Queen of Apostles statue dedicated at Holy Apostles
Linda Oppelt
/ Categories: Diocesan News, Parish News

Queen of Apostles statue dedicated at Holy Apostles

PHOTO: Bishop James Golka greets Ken Sullivan, creator of a bronze statue of Mary, Queen of Apostles that was recently installed at Holy Apostles Parish, following the statue’s dedication on Dec. 8. (Photo by Alex Cedillo)

COLORADO SPRINGS. Holy Apostles Parish recently welcomed the addition of a new statue of Mary, Queen of the Apostles, the final piece to the renovated front plaza as part of the parish’s capital campaign.

On Dec. 8, Bishop James Golka dedicated the statue following the 6:30 p.m. Mass for the Solemnity of the Immaculate Conception.

The statue, installed on Oct. 20, was custom-made and is unique to the parish.

Ken Sullivan is the artist and creator of the bronze statue. Sullivan was living in Highlands Ranch when the project began. His mother, sister and nephew were long-time Holy Apostles parishioners. Sullivan also sang in the Roman Catholic Chamber Choir. He approached Father Jim Baron when he heard about the plans for renovation.

“We wanted to build in something that was fairly monumental and the main feature (of the new plaza layout), so it was always the intention that it would be a big life-sized bronze statue,” Father Baron said.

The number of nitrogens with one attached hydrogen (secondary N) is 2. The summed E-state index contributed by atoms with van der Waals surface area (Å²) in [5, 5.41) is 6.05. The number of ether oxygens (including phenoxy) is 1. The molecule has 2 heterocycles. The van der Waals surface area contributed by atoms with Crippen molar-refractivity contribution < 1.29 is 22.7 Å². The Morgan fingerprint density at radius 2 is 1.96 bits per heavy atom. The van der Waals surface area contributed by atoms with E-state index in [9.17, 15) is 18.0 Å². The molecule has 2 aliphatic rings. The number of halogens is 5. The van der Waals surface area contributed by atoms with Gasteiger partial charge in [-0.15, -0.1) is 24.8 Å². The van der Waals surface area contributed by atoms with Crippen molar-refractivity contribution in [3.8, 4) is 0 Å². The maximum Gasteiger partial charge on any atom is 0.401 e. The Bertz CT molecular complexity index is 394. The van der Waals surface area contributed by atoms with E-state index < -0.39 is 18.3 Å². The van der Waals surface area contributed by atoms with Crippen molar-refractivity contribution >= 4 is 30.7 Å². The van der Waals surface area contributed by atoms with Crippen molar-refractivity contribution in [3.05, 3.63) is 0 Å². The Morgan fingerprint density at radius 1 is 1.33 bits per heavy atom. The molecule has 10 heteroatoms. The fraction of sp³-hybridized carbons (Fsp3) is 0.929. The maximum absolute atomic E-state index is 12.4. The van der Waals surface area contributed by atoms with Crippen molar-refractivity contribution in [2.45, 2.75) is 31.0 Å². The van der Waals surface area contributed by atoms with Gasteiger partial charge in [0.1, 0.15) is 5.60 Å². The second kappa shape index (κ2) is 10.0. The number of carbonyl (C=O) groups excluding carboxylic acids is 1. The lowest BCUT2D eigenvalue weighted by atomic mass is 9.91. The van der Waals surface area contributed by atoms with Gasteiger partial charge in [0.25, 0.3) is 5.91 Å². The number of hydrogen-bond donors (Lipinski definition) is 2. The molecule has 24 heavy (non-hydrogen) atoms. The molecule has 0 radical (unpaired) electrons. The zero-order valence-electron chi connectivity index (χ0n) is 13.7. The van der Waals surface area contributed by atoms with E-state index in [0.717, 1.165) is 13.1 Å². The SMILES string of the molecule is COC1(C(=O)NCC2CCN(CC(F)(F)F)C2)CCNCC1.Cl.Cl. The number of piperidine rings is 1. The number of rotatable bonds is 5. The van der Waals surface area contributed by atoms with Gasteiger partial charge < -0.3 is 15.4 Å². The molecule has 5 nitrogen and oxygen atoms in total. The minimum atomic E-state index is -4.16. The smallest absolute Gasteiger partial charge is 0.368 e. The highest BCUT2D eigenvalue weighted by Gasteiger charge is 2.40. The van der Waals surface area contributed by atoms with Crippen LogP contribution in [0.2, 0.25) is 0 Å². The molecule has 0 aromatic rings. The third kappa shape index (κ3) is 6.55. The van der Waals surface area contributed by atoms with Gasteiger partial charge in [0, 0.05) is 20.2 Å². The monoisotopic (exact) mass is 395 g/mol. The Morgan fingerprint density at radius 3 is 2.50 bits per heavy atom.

The foundry where the statue was cast is in Fort Collins, so it’s all been done on a local level. And due to the generosity of parishioners, the whole plaza project has been paid off for over a year.

According to the Holy Apostles website, “in this depiction of Mary, Queen of Apostles, Mary is presenting Jesus as the Word of God. His arms are open, inviting us into an encounter with Him. From this encounter, we go forth as apostles to proclaim the Gospel. The twelve stars on the pedestal represent the Twelve Apostles.”

The statue’s symbolism, Father Baron explained, “is meant to be interactive — the plaque on the pedestal contains a quote from Matthew’s Gospel, (Ch. 2: 11.) ‘The magi entered the house, saw the child with his mother, and fell down and worshiped.’ So the idea of this encounter with what’s represented in the statue, is a sort of passage and invitation into the church, our Lady as the Mother of the Church, the Church herself as a mother encountering Christ, falling down and worshiping. A lot of thought went into this.”

Sullivan, who now lives in Louisiana, returned to Colorado Springs for the dedication.

(Linda Oppelt is administrative assistant for The Colorado Catholic Herald.)

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